What is a Cocktail Headache?

This type of headache is less common than a hangover headache

Preparing cocktails
N+T* / Getty Images

Sipping a fizzing glass of champagne or a soothing glass of red wine during the holidays can be a pleasurable experience. For others, however, alcohol ingestion can induce a headache, within as little as three hours after consumption.

Let's take a closer look at what exactly a cocktail headache is, more formally known as an immediate alcohol-induced headache.

What is a Cocktail Headache?

While many of you are familiar with that dreaded, uncomfortable hangover headache after an evening of drinking one or more alcoholic beverages, a cocktail headache occurs that same evening and does not typically correlate with the quantity of alcohol consumption.

A cocktail headache occurs within 3 hours after a person consumes an alcoholic beverage and resolves within 72 hours. It also includes at least one of the following features:

  • The headache occurs on both sides of the head
  • The headache is throbbing or pulsating
  • The headache is aggravated by physical activity

It's interesting to note that cocktail headaches are much less common than hangover headaches, and they can be triggered by variable amounts of alcohol. In fact, for some people, just a small amount of alcohol can lead to this headache.

How Does Alcohol Trigger a Headache?

Alcohol has been reported as a trigger in common primary headache disorders, especially migraines andcluster headaches. One review study in The Journal of Headache and Pain found that about 3 percent of migraine patients reported alcohol as a headache trigger on occasion, but only 10 percent reported alcohol as a migraine trigger frequently.

Alcohol has also been found to be a potential trigger for tension-type headaches, although the evidence supporting this has is not as robust as that with migraines.

Understanding the mechanism through which alcohol can trigger these distinct headache disorders is not well understood. Scientists are leaning away from the theory that alcohol causes dilatation of blood vessels and more towards alcohol's effects on nerve cells and pain pathways in the brain.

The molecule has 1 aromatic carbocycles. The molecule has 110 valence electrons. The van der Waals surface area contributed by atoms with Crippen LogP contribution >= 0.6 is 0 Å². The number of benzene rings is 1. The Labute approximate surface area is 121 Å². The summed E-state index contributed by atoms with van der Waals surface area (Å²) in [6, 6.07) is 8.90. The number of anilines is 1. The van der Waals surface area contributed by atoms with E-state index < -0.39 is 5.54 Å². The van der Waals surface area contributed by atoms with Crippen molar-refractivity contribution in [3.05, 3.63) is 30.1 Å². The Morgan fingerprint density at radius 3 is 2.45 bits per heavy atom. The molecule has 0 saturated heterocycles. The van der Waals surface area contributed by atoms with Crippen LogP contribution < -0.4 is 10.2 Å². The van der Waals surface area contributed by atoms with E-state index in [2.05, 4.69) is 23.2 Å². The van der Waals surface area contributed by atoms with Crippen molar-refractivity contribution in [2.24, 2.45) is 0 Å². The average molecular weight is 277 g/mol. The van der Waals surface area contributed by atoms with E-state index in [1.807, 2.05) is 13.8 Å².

The type of alcohol also does not seem to affect whether a person gets a headache either. For instance, while red wine has been described as a dominant trigger of migraines, white wine, champagne, sparkling wines, and beer have also been linked to headaches.

What Should I Do?

If alcohol is a headache trigger for you, please think before you drink. Ask yourself if it is worth developing a headache over and ruining your celebration or holiday or causing a headache the next day. That being said, if alcohol only occasionally causes you a headache, then moderation or striking that balance, as opposed to abstinence, may be a more reasonable approach.

A Word from Verywell

Of course, if you and/or others are concerned about your alcohol intake, please seek the guidance of your healthcare provider, as alcohol intake can have serious health and social consequences.

Finally, while this article does not focus on alcohol use disorder, if you would like more information please talk with your doctor and consider visiting the website www.niaaa.nih.gov from the National Institute on Alcohol Abuse and Alcoholism.


Headache Classification Committee of the International Headache Society. "The International Classification of Headache Disorders: 3rd Edition (beta version)". Cephalalgia 2013;33(9):629-808.

Panconesi A. Alcohol and migraine: trigger factor, consumption, mechanisms. A review. J Headache Pain. 2008 9:19-27.

Panconesi A, Bartolozzi ML, Mugnai S, Guidi L. Alcohol as a dietary trigger of primary headaches: what triggering site could be compatible? Neurol Sci 2012;33 Suppl1:S203-S205.

Panconesi A, Franchini M, Bartolozzi ML, Mugnai S, Guidi L. Alcoholic drinks as triggers in primary headaches. Pain Med 2013;14(8):1254-9.

Continue Reading